Blood thinners for the initial treatment of blood clots in patients with cancer


Patients with cancer are at an increased risk of blood clots. The blood thinner (anticoagulant) administered in the first few days can consist of unfractionated heparin (infused intravenously) or low molecular weight heparin (injected subcutaneously once or twice per day). These two blood thinners may have different effectiveness and safety profiles.

Study characteristics

We searched scientific databases for clinical trials comparing different blood thinners in people with cancer with a confirmed diagnosis of a blood clot. The trials looked at death, recurrent blood clots, bleeding, postphlebitic syndrome (a complication of long-term blood clots), quality of life and levels of blood platelets (which are involved in blood clotting). The evidence is current to February 2013.

Key results

In this systematic review, data from 13 studies suggest that low molecular weight heparin is superior to unfractionated heparin in reducing mortality. However, there is not enough evidence to prove superiority in reducing recurrence of blood clots. We did not find data to compare the safety profile of these two medications.

Quality of the evidence

The overall quality of the evidence was low.

Authors' conclusions: 

LMWH is possibly superior to UFH in the initial treatment of VTE in patients with cancer. Additional trials focusing on patient-important outcomes will further inform the questions addressed in this review.

Read the full abstract...

Compared with patients without cancer, patients with cancer who receive anticoagulant treatment for venous thromboembolism (VTE) are more likely to develop recurrent VTE.


To compare the efficacy and safety of three types of parenteral anticoagulants (i.e. fixed-dose low molecular weight heparin (LMWH), adjusted-dose unfractionated heparin (UFH), and fondaparinux) for the initial treatment of VTE in patients with cancer.

Search strategy: 

A comprehensive search for studies of anticoagulation in patients with cancer including a February 2013 electronic search of: the Cochrane Central Register of Controlled Trials (CENTRAL), MEDLINE, EMBASE, and ISI Web of Science.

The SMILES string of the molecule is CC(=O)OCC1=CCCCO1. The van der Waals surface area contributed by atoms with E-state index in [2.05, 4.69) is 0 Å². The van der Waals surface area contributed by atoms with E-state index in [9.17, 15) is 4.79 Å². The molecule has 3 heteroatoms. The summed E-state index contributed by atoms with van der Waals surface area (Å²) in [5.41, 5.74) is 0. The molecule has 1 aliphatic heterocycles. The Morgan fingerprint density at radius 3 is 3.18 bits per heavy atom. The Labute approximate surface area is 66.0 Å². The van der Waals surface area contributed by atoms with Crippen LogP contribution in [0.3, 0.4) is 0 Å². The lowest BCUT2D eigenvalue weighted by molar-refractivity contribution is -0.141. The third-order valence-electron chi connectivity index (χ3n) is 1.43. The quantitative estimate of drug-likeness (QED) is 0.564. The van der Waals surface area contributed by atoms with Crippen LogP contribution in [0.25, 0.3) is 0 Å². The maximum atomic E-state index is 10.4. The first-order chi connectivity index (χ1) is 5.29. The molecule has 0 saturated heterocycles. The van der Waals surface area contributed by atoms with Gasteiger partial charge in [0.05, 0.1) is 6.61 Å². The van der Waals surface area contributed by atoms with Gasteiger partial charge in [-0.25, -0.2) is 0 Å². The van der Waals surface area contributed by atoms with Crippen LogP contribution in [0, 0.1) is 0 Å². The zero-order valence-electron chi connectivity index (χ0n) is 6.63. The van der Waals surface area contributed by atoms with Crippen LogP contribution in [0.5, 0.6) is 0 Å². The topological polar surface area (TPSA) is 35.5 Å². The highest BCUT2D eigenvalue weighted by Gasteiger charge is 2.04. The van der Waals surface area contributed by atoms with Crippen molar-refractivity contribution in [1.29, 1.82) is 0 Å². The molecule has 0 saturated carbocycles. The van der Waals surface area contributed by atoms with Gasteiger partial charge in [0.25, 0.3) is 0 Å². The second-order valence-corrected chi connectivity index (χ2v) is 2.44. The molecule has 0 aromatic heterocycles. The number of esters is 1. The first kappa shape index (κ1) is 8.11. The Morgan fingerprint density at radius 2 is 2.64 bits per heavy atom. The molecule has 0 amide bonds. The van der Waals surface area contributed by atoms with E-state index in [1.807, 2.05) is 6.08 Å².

Selection criteria: 

Randomized clinical trials (RCTs) comparing LMWH, UFH, and fondaparinux in patients with cancer and objectively confirmed VTE.

Data collection and analysis: 

Using a standardized data form, review authors extracted data in duplicate on methodologic quality, participants, interventions, and outcomes of interest that included mortality, recurrent VTE, major bleeding, minor bleeding, postphlebitic syndrome, quality of life, and thrombocytopenia.

Main results: 

Of 9559 identified citations, 16 RCTs were eligible: 13 compared LMWH with UFH, two compared fondaparinux with heparin, and one compared dalteparin with tinzaparin. Meta-analysis of 11 studies showed a statistically significant reduction in mortality at three months of follow-up with LMWH compared with UFH (risk ratio (RR) 0.71; 95% confidence interval (CI) 0.52 to 0.98). There was little change in the effect estimate after excluding studies of lower methodologic quality (RR 0.72; 95% CI 0.52 to 1.00). A meta-analysis of three studies comparing LMWH with UFH showed no statistically significant reduction in VTE recurrence (RR 0.78; 95% CI 0.29 to 2.08). The overall quality of evidence was low for LMWH versus UFH due to imprecision and likely publication bias. There were no statistically significant differences between heparin and fondaparinux for the outcomes of mortality (RR 1.27; 95% CI 0.88 to 1.84), recurrent VTE (RR 0.95; 95% CI 0.57 to 1.60), major bleeding (RR 0.79; 95% CI 0.39 to1.63), or minor bleeding (RR 1.50; 95% CI 0.87 to 2.59). The one study comparing dalteparin with tinzaparin found no statistically significant difference in mortality (RR 0.86; 95% CI 0.43 to 1.73).